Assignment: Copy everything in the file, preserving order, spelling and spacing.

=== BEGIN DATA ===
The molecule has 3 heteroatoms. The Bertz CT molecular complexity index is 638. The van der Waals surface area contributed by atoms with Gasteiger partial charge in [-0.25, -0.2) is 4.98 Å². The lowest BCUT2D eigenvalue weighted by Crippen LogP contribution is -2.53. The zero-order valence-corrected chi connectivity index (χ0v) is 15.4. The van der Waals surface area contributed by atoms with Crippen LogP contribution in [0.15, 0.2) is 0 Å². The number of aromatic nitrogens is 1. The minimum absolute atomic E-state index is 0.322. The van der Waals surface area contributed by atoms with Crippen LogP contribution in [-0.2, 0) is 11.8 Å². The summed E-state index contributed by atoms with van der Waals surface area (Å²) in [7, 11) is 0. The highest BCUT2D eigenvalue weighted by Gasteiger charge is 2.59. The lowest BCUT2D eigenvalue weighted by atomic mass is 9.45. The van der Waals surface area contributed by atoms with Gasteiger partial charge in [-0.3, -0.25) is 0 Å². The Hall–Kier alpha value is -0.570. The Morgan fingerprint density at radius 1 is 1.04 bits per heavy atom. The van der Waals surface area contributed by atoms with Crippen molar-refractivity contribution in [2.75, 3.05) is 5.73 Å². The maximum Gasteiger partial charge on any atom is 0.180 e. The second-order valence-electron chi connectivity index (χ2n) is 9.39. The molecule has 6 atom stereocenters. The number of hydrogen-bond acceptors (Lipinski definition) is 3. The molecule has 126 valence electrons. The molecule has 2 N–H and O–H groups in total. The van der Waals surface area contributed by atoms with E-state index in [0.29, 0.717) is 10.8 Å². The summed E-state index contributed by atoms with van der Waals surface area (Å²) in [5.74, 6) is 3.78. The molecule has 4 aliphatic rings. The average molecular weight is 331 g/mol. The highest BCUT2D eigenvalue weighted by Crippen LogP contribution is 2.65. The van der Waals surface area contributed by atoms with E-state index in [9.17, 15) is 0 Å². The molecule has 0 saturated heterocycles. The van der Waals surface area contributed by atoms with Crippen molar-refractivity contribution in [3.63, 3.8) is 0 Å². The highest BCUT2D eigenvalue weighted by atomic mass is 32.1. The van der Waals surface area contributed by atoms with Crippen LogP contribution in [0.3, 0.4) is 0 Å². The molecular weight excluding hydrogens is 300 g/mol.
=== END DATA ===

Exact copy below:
The molecule has 3 heteroatoms. The Bertz CT molecular complexity index is 638. The van der Waals surface area contributed by atoms with Gasteiger partial charge in [-0.25, -0.2) is 4.98 Å². The lowest BCUT2D eigenvalue weighted by Crippen LogP contribution is -2.53. The zero-order valence-corrected chi connectivity index (χ0v) is 15.4. The van der Waals surface area contributed by atoms with Crippen LogP contribution in [0.15, 0.2) is 0 Å². The number of aromatic nitrogens is 1. The minimum absolute atomic E-state index is 0.322. The van der Waals surface area contributed by atoms with Crippen LogP contribution in [-0.2, 0) is 11.8 Å². The summed E-state index contributed by atoms with van der Waals surface area (Å²) in [7, 11) is 0. The highest BCUT2D eigenvalue weighted by Gasteiger charge is 2.59. The lowest BCUT2D eigenvalue weighted by atomic mass is 9.45. The van der Waals surface area contributed by atoms with Gasteiger partial charge in [-0.3, -0.25) is 0 Å². The Hall–Kier alpha value is -0.570. The Morgan fingerprint density at radius 1 is 1.04 bits per heavy atom. The van der Waals surface area contributed by atoms with Crippen molar-refractivity contribution in [2.75, 3.05) is 5.73 Å². The maximum Gasteiger partial charge on any atom is 0.180 e. The second-order valence-electron chi connectivity index (χ2n) is 9.39. The molecule has 6 atom stereocenters. The number of hydrogen-bond acceptors (Lipinski definition) is 3. The molecule has 126 valence electrons. The molecule has 2 N–H and O–H groups in total. The van der Waals surface area contributed by atoms with E-state index in [0.29, 0.717) is 10.8 Å². The summed E-state index contributed by atoms with van der Waals surface area (Å²) in [5.74, 6) is 3.78. The molecule has 4 aliphatic rings. The average molecular weight is 331 g/mol. The highest BCUT2D eigenvalue weighted by Crippen LogP contribution is 2.65. The van der Waals surface area contributed by atoms with E-state index in [9.17, 15) is 0 Å². The molecule has 0 saturated heterocycles. The van der Waals surface area contributed by atoms with Crippen molar-refractivity contribution in [3.63, 3.8) is 0 Å². The highest BCUT2D eigenvalue weighted by atomic mass is 32.1. The van der Waals surface area contributed by atoms with Crippen LogP contribution in [0.3, 0.4) is 0 Å². The molecular weight excluding hydrogens is 300 g/mol.